Turns out the whole thing was some kind of social ‘I told you so’ experiment by Twitter user @ProfJeffJarvis, who wanted to show how quickly information can be spread and accepted. The Eiffel Tower lights are turned off for many occasions and dimmed regularly, as in every day.
A French soccer player was “sighted” rescuing someone from the attacks, identified by Twitter users, incorrectly. The same “Where’s Waldo?” game happened on Reddit in 2013 during the Boston Marathon bombing, when users began to speculate on the identity of the bomber and incorrectly accused people.
As long as the Internet exists, there will always be room for misinformation to zip out to millions of people every day. Social media has become entwined in almost every facet of our lives, and will continue to play a large role in the face of the tragedies.
Regardless of the advice to distrust the media to cover these topics, I urge you to look to reputable journalists who have ensured the highest level of accuracy in their reporting. In this very issue, one of your peers takes a look at current world affairs, so check out the Insight page for more details.
You can get on your Facebook and talk about how all this craziness in our world makes you feel but remember this. On social media, you share information and apologize for a mistake later. A journalist ensures accuracy first, then shares information.
Enjoy the issue.
PCC Dental Clinic renovated with new technology
The Pima Community College West Campus Dental Clinic will receive a grant funding renovations for their patient waiting room and lobby.
In addition to new cabinets and a bathroom in the lobby, the grant will also help fund updates to seven dental operatories, as well as computer-aided design and computer-aided manufacturing equipment, allowing dental student access to the latest cutting-edge technology.
Part of the five-year West Campus Title V grant, Abriendo Puertas /Opening Doors; Innovation in Dental Studies Education, many different medical programs at Pima will benefit from the grant such as dental assisting, dental hygiene and dental laboratory technology.
Located in Science Building K, the PCC Dental Clinic offers affordable preventive dental work with the latest technology and services.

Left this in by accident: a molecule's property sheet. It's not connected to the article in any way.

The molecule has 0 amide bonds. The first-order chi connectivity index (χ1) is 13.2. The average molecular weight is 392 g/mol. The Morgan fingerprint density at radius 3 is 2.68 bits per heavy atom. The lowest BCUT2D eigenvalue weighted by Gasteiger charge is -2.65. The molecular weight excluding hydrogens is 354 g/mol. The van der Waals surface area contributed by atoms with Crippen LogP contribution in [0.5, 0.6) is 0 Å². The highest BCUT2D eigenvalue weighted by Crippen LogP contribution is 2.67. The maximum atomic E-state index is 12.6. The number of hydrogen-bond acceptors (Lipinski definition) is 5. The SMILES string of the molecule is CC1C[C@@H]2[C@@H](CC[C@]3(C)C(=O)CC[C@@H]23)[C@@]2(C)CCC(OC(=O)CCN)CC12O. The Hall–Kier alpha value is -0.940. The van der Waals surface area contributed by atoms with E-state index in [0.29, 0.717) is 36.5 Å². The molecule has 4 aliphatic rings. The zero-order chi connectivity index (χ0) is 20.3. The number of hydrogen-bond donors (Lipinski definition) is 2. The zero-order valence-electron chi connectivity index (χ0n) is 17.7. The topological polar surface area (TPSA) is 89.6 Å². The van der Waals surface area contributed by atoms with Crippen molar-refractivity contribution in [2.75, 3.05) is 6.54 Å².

The PCC Dental Clinic is open based on student needs. To set up an appointment or for more information, contact the PCC Dental Clinic at 206-6090.
by Travis Braasch
PCC Adult Education staffers receive state recognition
Two PCC Adult Basic Education for College and Career employees were honored at the Arizona Association for Lifelong Learning awards conference on November 6.
Wendy Scheder-Black, coordinator for the Adult Education Advanced Program, received the Arizona Association for Lifelong Learning Advocate Award.
Black spent the last two years working to help create the Pima Bridge To College and Career Program as well as helping start Pima’s Integrated Basic Education and Skills Training programs.
“She is a model of the respect and patience all educators and leaders should have,” said Laurie Kierstead-Joseph, advanced program manager in Adult Education.
“She has a way of showing students that she believes in them and that we are here to help them reach their goals.”
Lisa Grenier, IBEST program coordinator, was given the Arizona Association for Lifelong Learning Educator of the Year Award that recognized four or more years of active service in the field of adult education as a full or part-time instructor.
In addition to Greiner’s 18 years of experience in teaching adult learners, she has lead a development writing course for education teachers and provided one-on-one coaching for adult educators.
Greiner’s “profound thinking, passion for learning and natural leadership skills make her an outstanding educator and leader,” said Kierstead-Joseph.
To learn more about PCC Adult Basic Education email email@example.com.
by Travis Braasch
PCC calls for artists for sculpture on campus